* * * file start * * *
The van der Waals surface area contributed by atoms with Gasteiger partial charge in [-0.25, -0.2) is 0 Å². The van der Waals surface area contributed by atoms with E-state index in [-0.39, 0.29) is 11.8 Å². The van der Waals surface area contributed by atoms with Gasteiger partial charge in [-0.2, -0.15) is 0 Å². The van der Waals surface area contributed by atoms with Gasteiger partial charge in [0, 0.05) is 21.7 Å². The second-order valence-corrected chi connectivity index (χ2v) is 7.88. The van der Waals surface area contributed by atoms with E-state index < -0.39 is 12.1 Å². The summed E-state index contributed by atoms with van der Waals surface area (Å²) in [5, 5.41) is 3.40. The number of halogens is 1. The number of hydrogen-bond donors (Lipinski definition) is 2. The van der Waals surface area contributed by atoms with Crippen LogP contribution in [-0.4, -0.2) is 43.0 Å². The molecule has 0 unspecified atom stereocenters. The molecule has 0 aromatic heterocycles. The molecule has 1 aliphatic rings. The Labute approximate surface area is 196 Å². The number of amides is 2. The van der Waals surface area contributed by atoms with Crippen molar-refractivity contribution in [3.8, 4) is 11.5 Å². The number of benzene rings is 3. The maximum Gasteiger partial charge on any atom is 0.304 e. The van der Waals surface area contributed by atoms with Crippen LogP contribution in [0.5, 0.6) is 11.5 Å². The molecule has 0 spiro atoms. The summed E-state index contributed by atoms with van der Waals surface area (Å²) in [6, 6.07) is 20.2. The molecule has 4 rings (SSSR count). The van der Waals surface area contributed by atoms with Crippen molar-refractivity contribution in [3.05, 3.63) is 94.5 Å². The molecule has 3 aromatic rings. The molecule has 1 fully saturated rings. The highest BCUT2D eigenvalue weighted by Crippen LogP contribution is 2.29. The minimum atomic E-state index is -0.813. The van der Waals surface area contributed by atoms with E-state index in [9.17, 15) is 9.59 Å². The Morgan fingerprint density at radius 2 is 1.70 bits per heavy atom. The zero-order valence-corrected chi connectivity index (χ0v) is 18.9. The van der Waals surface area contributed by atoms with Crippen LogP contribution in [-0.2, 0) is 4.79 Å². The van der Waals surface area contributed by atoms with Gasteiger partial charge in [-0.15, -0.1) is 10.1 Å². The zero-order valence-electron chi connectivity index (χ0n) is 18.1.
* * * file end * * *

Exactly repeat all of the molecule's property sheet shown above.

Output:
The van der Waals surface area contributed by atoms with Gasteiger partial charge in [-0.25, -0.2) is 0 Å². The van der Waals surface area contributed by atoms with E-state index in [-0.39, 0.29) is 11.8 Å². The van der Waals surface area contributed by atoms with Gasteiger partial charge in [-0.2, -0.15) is 0 Å². The van der Waals surface area contributed by atoms with Gasteiger partial charge in [0, 0.05) is 21.7 Å². The second-order valence-corrected chi connectivity index (χ2v) is 7.88. The van der Waals surface area contributed by atoms with E-state index < -0.39 is 12.1 Å². The summed E-state index contributed by atoms with van der Waals surface area (Å²) in [5, 5.41) is 3.40. The number of halogens is 1. The number of hydrogen-bond donors (Lipinski definition) is 2. The van der Waals surface area contributed by atoms with Crippen LogP contribution in [-0.4, -0.2) is 43.0 Å². The molecule has 0 unspecified atom stereocenters. The molecule has 0 aromatic heterocycles. The molecule has 1 aliphatic rings. The Labute approximate surface area is 196 Å². The number of amides is 2. The van der Waals surface area contributed by atoms with Crippen molar-refractivity contribution in [3.8, 4) is 11.5 Å². The number of benzene rings is 3. The maximum Gasteiger partial charge on any atom is 0.304 e. The van der Waals surface area contributed by atoms with Crippen LogP contribution in [0.5, 0.6) is 11.5 Å². The molecule has 0 spiro atoms. The summed E-state index contributed by atoms with van der Waals surface area (Å²) in [6, 6.07) is 20.2. The molecule has 4 rings (SSSR count). The van der Waals surface area contributed by atoms with Crippen molar-refractivity contribution in [3.05, 3.63) is 94.5 Å². The molecule has 3 aromatic rings. The molecule has 1 fully saturated rings. The highest BCUT2D eigenvalue weighted by Crippen LogP contribution is 2.29. The minimum atomic E-state index is -0.813. The van der Waals surface area contributed by atoms with E-state index in [9.17, 15) is 9.59 Å². The Morgan fingerprint density at radius 2 is 1.70 bits per heavy atom. The zero-order valence-corrected chi connectivity index (χ0v) is 18.9. The van der Waals surface area contributed by atoms with Crippen LogP contribution in [-0.2, 0) is 4.79 Å². The van der Waals surface area contributed by atoms with Gasteiger partial charge in [-0.15, -0.1) is 10.1 Å². The zero-order valence-electron chi connectivity index (χ0n) is 18.1.